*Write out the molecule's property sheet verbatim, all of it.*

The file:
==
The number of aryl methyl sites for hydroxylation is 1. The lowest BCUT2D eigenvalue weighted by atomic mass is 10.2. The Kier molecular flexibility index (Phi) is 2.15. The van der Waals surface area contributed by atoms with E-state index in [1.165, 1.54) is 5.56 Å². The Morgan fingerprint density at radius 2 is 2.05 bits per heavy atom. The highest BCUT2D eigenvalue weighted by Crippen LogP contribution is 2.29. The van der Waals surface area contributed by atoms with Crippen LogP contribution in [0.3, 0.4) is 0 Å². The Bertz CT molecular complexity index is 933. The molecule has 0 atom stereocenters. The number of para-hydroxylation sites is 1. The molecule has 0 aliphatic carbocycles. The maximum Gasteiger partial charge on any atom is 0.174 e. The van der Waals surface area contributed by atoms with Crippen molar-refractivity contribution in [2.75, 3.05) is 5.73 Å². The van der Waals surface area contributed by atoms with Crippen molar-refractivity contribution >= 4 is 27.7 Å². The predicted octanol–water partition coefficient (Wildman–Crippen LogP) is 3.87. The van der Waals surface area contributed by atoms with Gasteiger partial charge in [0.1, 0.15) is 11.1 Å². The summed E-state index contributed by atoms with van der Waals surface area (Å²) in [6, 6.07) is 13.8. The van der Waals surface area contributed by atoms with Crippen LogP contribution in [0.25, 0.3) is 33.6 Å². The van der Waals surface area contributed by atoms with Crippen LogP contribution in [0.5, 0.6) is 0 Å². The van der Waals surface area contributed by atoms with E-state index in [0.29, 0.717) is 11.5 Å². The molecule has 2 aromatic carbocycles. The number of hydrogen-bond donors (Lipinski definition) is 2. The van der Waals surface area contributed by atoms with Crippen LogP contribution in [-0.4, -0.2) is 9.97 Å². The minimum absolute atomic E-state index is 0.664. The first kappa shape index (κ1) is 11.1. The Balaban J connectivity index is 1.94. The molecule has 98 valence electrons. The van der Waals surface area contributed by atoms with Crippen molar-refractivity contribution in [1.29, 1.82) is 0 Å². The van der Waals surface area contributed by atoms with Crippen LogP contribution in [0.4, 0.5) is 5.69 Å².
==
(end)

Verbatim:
The number of aryl methyl sites for hydroxylation is 1. The lowest BCUT2D eigenvalue weighted by atomic mass is 10.2. The Kier molecular flexibility index (Phi) is 2.15. The van der Waals surface area contributed by atoms with E-state index in [1.165, 1.54) is 5.56 Å². The Morgan fingerprint density at radius 2 is 2.05 bits per heavy atom. The highest BCUT2D eigenvalue weighted by Crippen LogP contribution is 2.29. The van der Waals surface area contributed by atoms with Crippen LogP contribution in [0.3, 0.4) is 0 Å². The Bertz CT molecular complexity index is 933. The molecule has 0 atom stereocenters. The number of para-hydroxylation sites is 1. The molecule has 0 aliphatic carbocycles. The maximum Gasteiger partial charge on any atom is 0.174 e. The van der Waals surface area contributed by atoms with Crippen molar-refractivity contribution in [2.75, 3.05) is 5.73 Å². The van der Waals surface area contributed by atoms with Crippen molar-refractivity contribution >= 4 is 27.7 Å². The predicted octanol–water partition coefficient (Wildman–Crippen LogP) is 3.87. The van der Waals surface area contributed by atoms with Gasteiger partial charge in [0.1, 0.15) is 11.1 Å². The summed E-state index contributed by atoms with van der Waals surface area (Å²) in [6, 6.07) is 13.8. The van der Waals surface area contributed by atoms with Crippen LogP contribution in [0.25, 0.3) is 33.6 Å². The van der Waals surface area contributed by atoms with Crippen LogP contribution in [0.5, 0.6) is 0 Å². The van der Waals surface area contributed by atoms with E-state index in [0.29, 0.717) is 11.5 Å². The molecule has 2 aromatic carbocycles. The number of hydrogen-bond donors (Lipinski definition) is 2. The van der Waals surface area contributed by atoms with Crippen LogP contribution in [-0.4, -0.2) is 9.97 Å². The minimum absolute atomic E-state index is 0.664. The first kappa shape index (κ1) is 11.1. The Balaban J connectivity index is 1.94. The molecule has 98 valence electrons. The van der Waals surface area contributed by atoms with Crippen molar-refractivity contribution in [1.29, 1.82) is 0 Å². The van der Waals surface area contributed by atoms with Crippen LogP contribution in [0.4, 0.5) is 5.69 Å².